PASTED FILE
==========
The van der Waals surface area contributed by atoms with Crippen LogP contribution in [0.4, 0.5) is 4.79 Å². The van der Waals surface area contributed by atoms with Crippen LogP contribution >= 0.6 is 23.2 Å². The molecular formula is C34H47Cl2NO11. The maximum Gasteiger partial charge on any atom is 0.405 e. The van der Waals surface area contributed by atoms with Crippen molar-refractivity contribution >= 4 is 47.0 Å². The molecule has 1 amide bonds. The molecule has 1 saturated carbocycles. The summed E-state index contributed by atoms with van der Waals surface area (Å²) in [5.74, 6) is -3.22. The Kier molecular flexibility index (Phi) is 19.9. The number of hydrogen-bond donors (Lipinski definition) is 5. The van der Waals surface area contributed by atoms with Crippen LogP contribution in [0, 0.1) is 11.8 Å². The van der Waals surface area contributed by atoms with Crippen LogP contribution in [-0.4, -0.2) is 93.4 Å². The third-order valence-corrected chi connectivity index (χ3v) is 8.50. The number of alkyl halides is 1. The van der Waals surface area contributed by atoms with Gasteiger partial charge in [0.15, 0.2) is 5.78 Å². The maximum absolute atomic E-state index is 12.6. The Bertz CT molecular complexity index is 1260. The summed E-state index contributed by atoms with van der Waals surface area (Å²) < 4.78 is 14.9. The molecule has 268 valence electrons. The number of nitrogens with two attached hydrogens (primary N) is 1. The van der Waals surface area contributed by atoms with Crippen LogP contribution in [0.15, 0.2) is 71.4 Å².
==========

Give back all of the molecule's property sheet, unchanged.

The van der Waals surface area contributed by atoms with Crippen LogP contribution in [0.4, 0.5) is 4.79 Å². The van der Waals surface area contributed by atoms with Crippen LogP contribution >= 0.6 is 23.2 Å². The molecular formula is C34H47Cl2NO11. The maximum Gasteiger partial charge on any atom is 0.405 e. The van der Waals surface area contributed by atoms with Crippen molar-refractivity contribution >= 4 is 47.0 Å². The molecule has 1 amide bonds. The molecule has 1 saturated carbocycles. The summed E-state index contributed by atoms with van der Waals surface area (Å²) in [5.74, 6) is -3.22. The Kier molecular flexibility index (Phi) is 19.9. The number of hydrogen-bond donors (Lipinski definition) is 5. The van der Waals surface area contributed by atoms with Crippen LogP contribution in [0, 0.1) is 11.8 Å². The van der Waals surface area contributed by atoms with Crippen LogP contribution in [-0.4, -0.2) is 93.4 Å². The third-order valence-corrected chi connectivity index (χ3v) is 8.50. The number of alkyl halides is 1. The van der Waals surface area contributed by atoms with Gasteiger partial charge in [0.15, 0.2) is 5.78 Å². The maximum absolute atomic E-state index is 12.6. The Bertz CT molecular complexity index is 1260. The summed E-state index contributed by atoms with van der Waals surface area (Å²) < 4.78 is 14.9. The molecule has 268 valence electrons. The number of nitrogens with two attached hydrogens (primary N) is 1. The van der Waals surface area contributed by atoms with Crippen LogP contribution in [0.15, 0.2) is 71.4 Å².